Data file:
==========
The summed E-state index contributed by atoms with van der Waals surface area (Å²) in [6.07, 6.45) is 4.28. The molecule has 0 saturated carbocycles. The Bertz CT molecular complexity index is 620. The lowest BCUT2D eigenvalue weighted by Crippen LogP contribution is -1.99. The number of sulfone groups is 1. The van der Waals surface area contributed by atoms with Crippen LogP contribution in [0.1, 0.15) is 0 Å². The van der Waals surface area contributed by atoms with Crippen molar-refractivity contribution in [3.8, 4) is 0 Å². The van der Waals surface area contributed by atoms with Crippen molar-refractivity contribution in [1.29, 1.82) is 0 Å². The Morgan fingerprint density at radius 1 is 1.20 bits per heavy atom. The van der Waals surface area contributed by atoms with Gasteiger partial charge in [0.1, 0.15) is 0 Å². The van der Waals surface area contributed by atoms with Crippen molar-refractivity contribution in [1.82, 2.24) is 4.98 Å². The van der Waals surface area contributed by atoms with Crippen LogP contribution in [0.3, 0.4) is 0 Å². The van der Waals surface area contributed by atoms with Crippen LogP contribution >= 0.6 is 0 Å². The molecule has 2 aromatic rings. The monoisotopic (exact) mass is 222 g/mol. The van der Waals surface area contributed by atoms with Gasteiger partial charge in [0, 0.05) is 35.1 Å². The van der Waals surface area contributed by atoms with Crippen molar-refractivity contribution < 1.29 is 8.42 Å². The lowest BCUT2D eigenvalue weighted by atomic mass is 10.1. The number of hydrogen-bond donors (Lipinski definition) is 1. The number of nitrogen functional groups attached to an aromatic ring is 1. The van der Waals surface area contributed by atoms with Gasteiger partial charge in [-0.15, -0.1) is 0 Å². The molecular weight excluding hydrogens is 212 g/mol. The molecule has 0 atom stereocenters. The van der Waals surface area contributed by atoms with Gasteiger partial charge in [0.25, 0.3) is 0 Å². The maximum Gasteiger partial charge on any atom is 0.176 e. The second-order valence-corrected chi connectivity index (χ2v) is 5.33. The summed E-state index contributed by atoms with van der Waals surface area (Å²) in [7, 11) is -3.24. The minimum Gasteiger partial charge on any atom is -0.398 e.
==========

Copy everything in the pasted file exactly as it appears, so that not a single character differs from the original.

The summed E-state index contributed by atoms with van der Waals surface area (Å²) in [6.07, 6.45) is 4.28. The molecule has 0 saturated carbocycles. The Bertz CT molecular complexity index is 620. The lowest BCUT2D eigenvalue weighted by Crippen LogP contribution is -1.99. The number of sulfone groups is 1. The van der Waals surface area contributed by atoms with Crippen LogP contribution in [0.1, 0.15) is 0 Å². The van der Waals surface area contributed by atoms with Crippen molar-refractivity contribution in [3.8, 4) is 0 Å². The van der Waals surface area contributed by atoms with Crippen molar-refractivity contribution in [1.29, 1.82) is 0 Å². The Morgan fingerprint density at radius 1 is 1.20 bits per heavy atom. The van der Waals surface area contributed by atoms with Gasteiger partial charge in [0.1, 0.15) is 0 Å². The van der Waals surface area contributed by atoms with Crippen molar-refractivity contribution in [1.82, 2.24) is 4.98 Å². The van der Waals surface area contributed by atoms with Crippen LogP contribution in [0.3, 0.4) is 0 Å². The van der Waals surface area contributed by atoms with Crippen LogP contribution >= 0.6 is 0 Å². The molecule has 2 aromatic rings. The monoisotopic (exact) mass is 222 g/mol. The van der Waals surface area contributed by atoms with Gasteiger partial charge in [0, 0.05) is 35.1 Å². The van der Waals surface area contributed by atoms with Crippen molar-refractivity contribution < 1.29 is 8.42 Å². The lowest BCUT2D eigenvalue weighted by atomic mass is 10.1. The number of hydrogen-bond donors (Lipinski definition) is 1. The number of nitrogen functional groups attached to an aromatic ring is 1. The van der Waals surface area contributed by atoms with Gasteiger partial charge in [-0.15, -0.1) is 0 Å². The molecular weight excluding hydrogens is 212 g/mol. The molecule has 0 atom stereocenters. The van der Waals surface area contributed by atoms with Gasteiger partial charge in [0.25, 0.3) is 0 Å². The maximum Gasteiger partial charge on any atom is 0.176 e. The second-order valence-corrected chi connectivity index (χ2v) is 5.33. The summed E-state index contributed by atoms with van der Waals surface area (Å²) in [7, 11) is -3.24. The minimum Gasteiger partial charge on any atom is -0.398 e.